NOAH TRISTER, AP Baseball Writer
DETROIT (AP) — Cleveland’s most pressing concern was the health of its ace. Tuesday’s 12-0 loss to Detroit was just another game.
Corey Kluber has a mild quadriceps strain, which could force the AL Central champions to delay his first playoff start. It’s another blow for the Indians, who already were missing starting pitchers Carlos Carrasco and Danny Salazar.
“It’s obviously not the best possible news, but it is a heck of a lot better than it could have been,” manager Terry Francona said. “This will give him a chance to rest up and hopefully throw a couple bullpens. In the long run, that could help him.”
Kluber’s outing was cut short Monday, when Cleveland won at Detroit to clinch the division. The right-hander, who won the 2014 AL Cy Young Award and is a top contender for the honor again this year, had an MRI on Tuesday in Cleveland that confirmed the quadriceps injury.
The team says his timetable for returning to game activity is a week to 10 days. Cleveland’s first playoff game is Oct. 6.
The Indians fielded a makeshift lineup Tuesday night. Although Cleveland still has a chance to finish with the American League’s best record and home-field advantage throughout the playoffs, Francona indicated there are other priorities to consider.
Cleveland also is bumping right-hander Trevor Bauer back to the weekend. The Indians will start Zach McAllister, who has pitched almost exclusively out of the bullpen this year, on Wednesday night against the Tigers. On Thursday, Ryan Merritt makes his first career start.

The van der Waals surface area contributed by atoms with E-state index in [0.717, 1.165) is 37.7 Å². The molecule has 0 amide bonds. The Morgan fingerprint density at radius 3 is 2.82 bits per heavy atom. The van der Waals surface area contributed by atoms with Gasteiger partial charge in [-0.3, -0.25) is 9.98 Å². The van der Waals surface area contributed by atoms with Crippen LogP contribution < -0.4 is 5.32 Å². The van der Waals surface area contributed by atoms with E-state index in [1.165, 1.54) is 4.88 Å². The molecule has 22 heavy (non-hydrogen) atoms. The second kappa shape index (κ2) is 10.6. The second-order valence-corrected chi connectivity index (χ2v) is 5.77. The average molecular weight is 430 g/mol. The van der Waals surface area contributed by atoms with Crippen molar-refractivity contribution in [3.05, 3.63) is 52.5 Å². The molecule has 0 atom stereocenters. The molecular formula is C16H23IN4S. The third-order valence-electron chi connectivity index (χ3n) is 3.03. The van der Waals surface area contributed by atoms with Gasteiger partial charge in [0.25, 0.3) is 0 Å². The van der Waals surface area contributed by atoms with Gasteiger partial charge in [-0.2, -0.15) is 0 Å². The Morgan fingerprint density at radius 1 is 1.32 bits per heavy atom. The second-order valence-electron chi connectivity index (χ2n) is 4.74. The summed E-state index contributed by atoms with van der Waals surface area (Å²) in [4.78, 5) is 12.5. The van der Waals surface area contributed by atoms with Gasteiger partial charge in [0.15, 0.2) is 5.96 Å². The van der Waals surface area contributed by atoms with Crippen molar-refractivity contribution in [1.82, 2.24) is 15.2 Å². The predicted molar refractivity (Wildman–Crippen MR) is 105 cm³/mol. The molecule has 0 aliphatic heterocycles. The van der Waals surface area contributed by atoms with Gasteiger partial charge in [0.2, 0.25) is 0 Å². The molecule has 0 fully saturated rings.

“Our objective always is to win, but we’ll get to see everybody, we’ll try to manage people’s innings,” Francona said. “We really need to keep our pitchers healthy so they can be productive.”
That’s the big concern as the postseason approaches. The Indians entered Tuesday second in the AL in runs and first in ERA, but the team that’s available to Francona now isn’t the same as the one that controlled the division for much of the season. Now Cleveland looks like the AL’s version of the Mets, a team with a potentially outstanding starting rotation that’s been decimated by injuries.
But unlike New York, the Indians are safely in the playoffs already.
“People have come up and filled in,” slugger Mike Napoli said. “We were able to clinch the division. When you get there, anything can happen.”
Boston, Cleveland and Texas are in a tight race for the best record in the AL, but Francona is more concerned about having his team enter the playoffs rested and ready.
“If I had my choice, I’d rather play at home, I think anybody would, but not at the expense of burning out your entire rotation or your bullpen,” he said. “Having your guys ready to play is the most important thing.”
Salazar threw a bullpen session Monday, but Carrasco is out for the season.
Cleveland’s lineup Tuesday was almost unrecognizable. Napoli, Francisco Lindor, Jason Kipnis, Jose Ramirez, Rajai Davis and Lonnie Chisenhall were left out.
Catcher Chris Gimenez got the start at third base. He had played five innings there previously in a major league career that began in 2009.
“We should be all right,” he said before the game. “Hopefully I don’t make five errors or something. That would be pretty embarrassing.”
Gimenez said bench coach Brad Mills passed along the news that he would be at third — while the team was still celebrating the night before.
“I just started spraying him with champagne,” Gimenez said. “He seemed serious, but I wasn’t really sure.”
Carlos Santana did play as the designated hitter Tuesday, although the switch-hitter’s power wasn’t the primary reason, according to Francona.
“That’s only because we ran out of guys,” the manager said.
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